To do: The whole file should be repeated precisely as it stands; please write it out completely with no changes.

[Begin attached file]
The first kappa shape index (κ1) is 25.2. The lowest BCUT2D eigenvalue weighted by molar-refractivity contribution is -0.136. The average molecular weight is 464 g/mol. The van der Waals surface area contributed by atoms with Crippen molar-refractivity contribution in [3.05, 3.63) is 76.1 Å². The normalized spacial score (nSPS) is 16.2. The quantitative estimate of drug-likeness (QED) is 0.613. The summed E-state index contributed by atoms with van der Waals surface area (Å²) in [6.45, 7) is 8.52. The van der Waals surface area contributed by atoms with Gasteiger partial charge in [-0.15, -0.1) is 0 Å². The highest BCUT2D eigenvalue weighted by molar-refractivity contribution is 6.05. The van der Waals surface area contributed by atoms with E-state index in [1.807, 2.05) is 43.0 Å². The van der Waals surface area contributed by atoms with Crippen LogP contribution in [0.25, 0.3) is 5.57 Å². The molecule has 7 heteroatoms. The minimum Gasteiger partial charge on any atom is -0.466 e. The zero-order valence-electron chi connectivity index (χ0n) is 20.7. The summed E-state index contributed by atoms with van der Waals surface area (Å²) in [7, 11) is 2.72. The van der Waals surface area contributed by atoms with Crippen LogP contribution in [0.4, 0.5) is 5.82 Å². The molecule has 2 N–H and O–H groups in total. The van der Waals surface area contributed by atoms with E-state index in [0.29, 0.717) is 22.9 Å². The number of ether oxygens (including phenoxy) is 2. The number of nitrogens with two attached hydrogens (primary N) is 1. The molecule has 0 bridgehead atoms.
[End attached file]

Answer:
The first kappa shape index (κ1) is 25.2. The lowest BCUT2D eigenvalue weighted by molar-refractivity contribution is -0.136. The average molecular weight is 464 g/mol. The van der Waals surface area contributed by atoms with Crippen molar-refractivity contribution in [3.05, 3.63) is 76.1 Å². The normalized spacial score (nSPS) is 16.2. The quantitative estimate of drug-likeness (QED) is 0.613. The summed E-state index contributed by atoms with van der Waals surface area (Å²) in [6.45, 7) is 8.52. The van der Waals surface area contributed by atoms with Gasteiger partial charge in [-0.15, -0.1) is 0 Å². The highest BCUT2D eigenvalue weighted by molar-refractivity contribution is 6.05. The van der Waals surface area contributed by atoms with E-state index in [1.807, 2.05) is 43.0 Å². The van der Waals surface area contributed by atoms with Crippen LogP contribution in [0.25, 0.3) is 5.57 Å². The molecule has 7 heteroatoms. The minimum Gasteiger partial charge on any atom is -0.466 e. The zero-order valence-electron chi connectivity index (χ0n) is 20.7. The summed E-state index contributed by atoms with van der Waals surface area (Å²) in [7, 11) is 2.72. The van der Waals surface area contributed by atoms with Crippen LogP contribution in [0.4, 0.5) is 5.82 Å². The molecule has 2 N–H and O–H groups in total. The van der Waals surface area contributed by atoms with E-state index in [0.29, 0.717) is 22.9 Å². The number of ether oxygens (including phenoxy) is 2. The number of nitrogens with two attached hydrogens (primary N) is 1. The molecule has 0 bridgehead atoms.